inside the cabin

Saturday after a delicious pancake brekkie, we all piled into my parents' quadcab and drove even farther up the same road, all 14 or so miles to Square Mountain Lookout. Pretty basic and, I imagine, pretty windy. But what a view!

Square Mtn. Lookout - WYSIWYG

Click on the photo for a larger size.

This is Mia's idea of camping---when you get to go inside and sleep on a bed at night. She was a pretty good girl.
She let K2 pet her for about 15 minutes one morning (she let him pet her all weekend, actually) and then nipped him on the back of the leg a little bit later. Bad dog! And we had to wrangle Lazlo whenever Amanda and K2's dog Cliff was around because Lazlo thinks he needs to ... I don't know what... dominate Cliff? He's done that already, so I don't know what his point is. Anyway, just to be safe he was on leash a lot of the time.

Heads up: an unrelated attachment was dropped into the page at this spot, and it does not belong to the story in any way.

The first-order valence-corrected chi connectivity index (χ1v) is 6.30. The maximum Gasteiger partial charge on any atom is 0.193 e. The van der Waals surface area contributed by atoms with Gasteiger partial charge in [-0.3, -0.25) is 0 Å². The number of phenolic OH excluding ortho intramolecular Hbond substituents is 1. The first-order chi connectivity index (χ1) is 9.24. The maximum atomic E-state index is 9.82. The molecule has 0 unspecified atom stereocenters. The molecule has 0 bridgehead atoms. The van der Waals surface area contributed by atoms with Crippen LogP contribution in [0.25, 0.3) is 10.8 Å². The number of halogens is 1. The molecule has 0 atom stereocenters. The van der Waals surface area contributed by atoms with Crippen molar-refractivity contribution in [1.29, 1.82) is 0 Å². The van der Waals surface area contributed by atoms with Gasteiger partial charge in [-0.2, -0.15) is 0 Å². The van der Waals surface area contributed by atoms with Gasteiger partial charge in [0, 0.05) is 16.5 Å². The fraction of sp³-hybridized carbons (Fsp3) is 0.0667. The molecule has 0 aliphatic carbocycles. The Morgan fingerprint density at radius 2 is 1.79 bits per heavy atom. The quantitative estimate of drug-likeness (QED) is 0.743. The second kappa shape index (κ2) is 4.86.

Cliff is a good dog, despite what Lazlo thinks.

After making it back down the very steep road from Square Mountain Keith hopped in the Ranger and the brakes had un-seized themselves and we did a happy dance.

The scenery up there is gorgeous and we're lucky to live so close to somewhere that is TRULY wilderness. I'm not kidding when I say we'll be going back with hiking boots. Gospel Lake, for sure, is a trek we'll make and I think Moore's Lake, too. It would be great to spend a couple weeks in the backcountry next summer and this is so close it'd be criminal not to.

It's definitely looking like fall up there. A lot of reds and oranges. I just had to break out my "nifty 50" to document it.